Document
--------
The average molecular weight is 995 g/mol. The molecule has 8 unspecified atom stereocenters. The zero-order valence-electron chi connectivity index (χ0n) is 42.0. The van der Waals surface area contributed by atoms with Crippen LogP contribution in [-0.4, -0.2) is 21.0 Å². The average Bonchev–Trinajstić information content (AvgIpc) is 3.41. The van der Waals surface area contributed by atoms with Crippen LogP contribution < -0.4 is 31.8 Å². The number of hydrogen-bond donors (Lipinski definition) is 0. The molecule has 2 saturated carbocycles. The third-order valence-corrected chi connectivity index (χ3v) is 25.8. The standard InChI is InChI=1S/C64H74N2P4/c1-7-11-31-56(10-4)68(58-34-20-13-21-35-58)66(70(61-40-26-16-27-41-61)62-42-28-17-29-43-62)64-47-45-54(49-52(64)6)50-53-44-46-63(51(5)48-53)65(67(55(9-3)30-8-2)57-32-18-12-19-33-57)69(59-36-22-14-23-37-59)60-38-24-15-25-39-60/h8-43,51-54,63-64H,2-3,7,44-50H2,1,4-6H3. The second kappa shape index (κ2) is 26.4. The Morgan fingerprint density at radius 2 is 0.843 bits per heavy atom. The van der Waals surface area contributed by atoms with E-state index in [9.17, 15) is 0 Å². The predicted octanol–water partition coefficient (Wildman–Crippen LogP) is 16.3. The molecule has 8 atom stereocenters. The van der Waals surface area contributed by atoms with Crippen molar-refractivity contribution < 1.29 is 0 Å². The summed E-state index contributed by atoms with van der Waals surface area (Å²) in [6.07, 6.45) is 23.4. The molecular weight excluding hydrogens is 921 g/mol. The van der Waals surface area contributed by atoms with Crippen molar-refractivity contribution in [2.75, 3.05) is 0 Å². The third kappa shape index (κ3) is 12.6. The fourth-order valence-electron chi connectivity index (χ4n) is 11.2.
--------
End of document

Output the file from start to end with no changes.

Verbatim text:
The average molecular weight is 995 g/mol. The molecule has 8 unspecified atom stereocenters. The zero-order valence-electron chi connectivity index (χ0n) is 42.0. The van der Waals surface area contributed by atoms with Crippen LogP contribution in [-0.4, -0.2) is 21.0 Å². The average Bonchev–Trinajstić information content (AvgIpc) is 3.41. The van der Waals surface area contributed by atoms with Crippen LogP contribution < -0.4 is 31.8 Å². The number of hydrogen-bond donors (Lipinski definition) is 0. The molecule has 2 saturated carbocycles. The third-order valence-corrected chi connectivity index (χ3v) is 25.8. The standard InChI is InChI=1S/C64H74N2P4/c1-7-11-31-56(10-4)68(58-34-20-13-21-35-58)66(70(61-40-26-16-27-41-61)62-42-28-17-29-43-62)64-47-45-54(49-52(64)6)50-53-44-46-63(51(5)48-53)65(67(55(9-3)30-8-2)57-32-18-12-19-33-57)69(59-36-22-14-23-37-59)60-38-24-15-25-39-60/h8-43,51-54,63-64H,2-3,7,44-50H2,1,4-6H3. The second kappa shape index (κ2) is 26.4. The Morgan fingerprint density at radius 2 is 0.843 bits per heavy atom. The van der Waals surface area contributed by atoms with E-state index in [9.17, 15) is 0 Å². The predicted octanol–water partition coefficient (Wildman–Crippen LogP) is 16.3. The molecule has 8 atom stereocenters. The van der Waals surface area contributed by atoms with Crippen molar-refractivity contribution < 1.29 is 0 Å². The summed E-state index contributed by atoms with van der Waals surface area (Å²) in [6.07, 6.45) is 23.4. The molecular weight excluding hydrogens is 921 g/mol. The van der Waals surface area contributed by atoms with Crippen molar-refractivity contribution in [2.75, 3.05) is 0 Å². The third kappa shape index (κ3) is 12.6. The fourth-order valence-electron chi connectivity index (χ4n) is 11.2.